This is great, and captures a pretty common state of affairs for me :)


This is great, and captures a pretty common state of affairs for me :)

Originally shared by Calvin and Hobbes

Comments

  1. It gets worse when you take relativity into account. The outer parts should appear to be foreshortened more than the inner parts, and the radius should remain the same! So what should a spinning disk look like at relativistic speeds?

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  2. Back in the day, PC floppies used to spin at a constant rate, but Mac floppies would spin slower as the head moved towards the edge of the disk so as to store date at a constant density and not waste disk.

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  3. Melinda Green, true to the spirit of this comic, I thought about your comment while trying to fall asleep last night :)  The logic that foreshortening is a function of distance seems sounds, so how to resolve the paradox?

    I think the resolution involves the following...  All the points are undergoing a central acceleration, and different points along the radius are undergoing different accelerations.  Since accelerations are involved, general relativity will be relevant.  That means spacetime measurements won't be flat.  Our intuitive expectation for arclength at some radius, s = r * theta, doesn't hold, and circle circumferences will deviate from their Euclidean value of 2 * pi * r.

    That's as far as I got though.  I can't offer specific details about what it would actually look like.

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  4. > Since accelerations are involved, general relativity will be relevant.

    There is no difficulty in using accelerations within special relativity. Any time you draw a curved worldline in a spacetime diagram you've drawn the path of an accelerating object. Nothing breaks as a consequence. Unless the disk has a very high mass, and hence a significant gravitational field, its entire story can be told in the context of special relativity.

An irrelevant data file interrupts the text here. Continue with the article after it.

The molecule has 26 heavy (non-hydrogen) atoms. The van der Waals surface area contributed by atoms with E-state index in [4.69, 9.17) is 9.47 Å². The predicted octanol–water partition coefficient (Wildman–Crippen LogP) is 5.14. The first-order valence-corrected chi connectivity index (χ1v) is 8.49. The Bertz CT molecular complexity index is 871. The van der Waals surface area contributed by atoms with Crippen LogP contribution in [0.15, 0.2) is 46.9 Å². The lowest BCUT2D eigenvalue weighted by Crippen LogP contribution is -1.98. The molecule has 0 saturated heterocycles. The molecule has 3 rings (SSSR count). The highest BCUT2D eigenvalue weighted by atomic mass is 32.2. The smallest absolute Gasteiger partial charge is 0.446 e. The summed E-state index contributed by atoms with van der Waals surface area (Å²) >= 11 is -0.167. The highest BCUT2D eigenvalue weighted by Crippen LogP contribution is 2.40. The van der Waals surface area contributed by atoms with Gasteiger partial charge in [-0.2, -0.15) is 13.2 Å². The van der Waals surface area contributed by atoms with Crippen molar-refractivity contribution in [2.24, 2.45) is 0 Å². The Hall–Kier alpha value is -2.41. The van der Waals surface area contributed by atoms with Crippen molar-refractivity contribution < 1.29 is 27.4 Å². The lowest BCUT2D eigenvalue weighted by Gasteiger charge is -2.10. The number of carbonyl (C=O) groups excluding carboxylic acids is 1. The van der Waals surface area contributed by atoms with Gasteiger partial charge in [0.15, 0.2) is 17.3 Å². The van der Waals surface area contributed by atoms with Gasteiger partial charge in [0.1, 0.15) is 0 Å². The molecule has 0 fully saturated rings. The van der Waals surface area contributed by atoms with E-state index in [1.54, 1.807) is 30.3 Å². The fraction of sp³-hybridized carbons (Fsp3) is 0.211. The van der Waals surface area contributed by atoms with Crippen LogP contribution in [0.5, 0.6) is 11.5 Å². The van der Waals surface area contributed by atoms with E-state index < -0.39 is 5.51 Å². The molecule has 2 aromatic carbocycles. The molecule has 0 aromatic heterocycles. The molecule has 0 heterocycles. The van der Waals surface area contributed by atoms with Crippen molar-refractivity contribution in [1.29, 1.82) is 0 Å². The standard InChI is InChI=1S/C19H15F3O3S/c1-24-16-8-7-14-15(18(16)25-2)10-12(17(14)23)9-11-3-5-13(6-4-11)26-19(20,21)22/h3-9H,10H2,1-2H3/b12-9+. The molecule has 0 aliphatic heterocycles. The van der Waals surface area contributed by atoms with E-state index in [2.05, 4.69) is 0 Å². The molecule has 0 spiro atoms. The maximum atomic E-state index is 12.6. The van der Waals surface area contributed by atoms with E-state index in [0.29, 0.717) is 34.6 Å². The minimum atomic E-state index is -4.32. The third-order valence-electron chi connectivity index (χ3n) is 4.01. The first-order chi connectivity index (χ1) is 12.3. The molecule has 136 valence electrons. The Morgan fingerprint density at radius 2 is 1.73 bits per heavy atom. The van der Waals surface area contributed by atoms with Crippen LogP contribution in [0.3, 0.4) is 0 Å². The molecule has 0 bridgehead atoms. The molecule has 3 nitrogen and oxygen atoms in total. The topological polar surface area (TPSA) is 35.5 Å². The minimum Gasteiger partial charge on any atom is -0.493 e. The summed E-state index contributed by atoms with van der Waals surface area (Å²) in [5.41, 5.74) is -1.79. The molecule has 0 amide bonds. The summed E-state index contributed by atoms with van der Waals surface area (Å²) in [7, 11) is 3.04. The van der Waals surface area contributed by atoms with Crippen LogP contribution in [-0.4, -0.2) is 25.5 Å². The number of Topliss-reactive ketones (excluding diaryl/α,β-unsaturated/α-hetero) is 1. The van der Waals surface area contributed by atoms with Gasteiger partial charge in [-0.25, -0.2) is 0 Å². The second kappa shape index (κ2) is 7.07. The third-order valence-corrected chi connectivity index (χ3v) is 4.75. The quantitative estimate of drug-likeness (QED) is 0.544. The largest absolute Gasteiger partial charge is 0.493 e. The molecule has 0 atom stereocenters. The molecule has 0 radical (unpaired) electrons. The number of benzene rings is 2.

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  5. ah, ok.  Guess I'll be wide-eyed again tonight :)  I will need to think on it more, but I just did a quick search for "spinning disk relativity" and this surfaced:

    http://math.ucr.edu/home/baez/physics/Relativity/SR/rigid_disk.html

    A few quotes from that page:

    "Einstein's 1916 paper on GR [5] makes no mention of elevators; instead, the Equivalence Principle is introduced via the rotating disk.  Einstein reproduces Ehrenfest's argument, but with a different conclusion: since we are no longer assuming flat Minkowski space, Einstein asserts that geometry for the rigid rotating disk is noneuclidean.  The Equivalence Principle now implies that geometry in a gravitational field will also be noneuclidean.  (By "geometry", I mean spatial geometry, i.e., we're not concerned with the temporal components of the spacetime metric.)"

    "This really has nothing to do with general relativity, which is a theory of gravity.  If one draws planes of simultaneity at various events in a rotating system such as a disk, then one can form a coherent picture of those events.  Much care must be taken with the mathematical details, but these are an expected part of applying the machinery of special relativity." (as Dan Piponi is pointing out)

    Having not read Einstein's paper, I hadn't known he discussed a rotating disk.  In any case, the link makes it sound like the "fate of the rigid disk" is a subtle problem that has been given much attention!

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  6. I'd never thought about this before. Now it's going to keep me awake.

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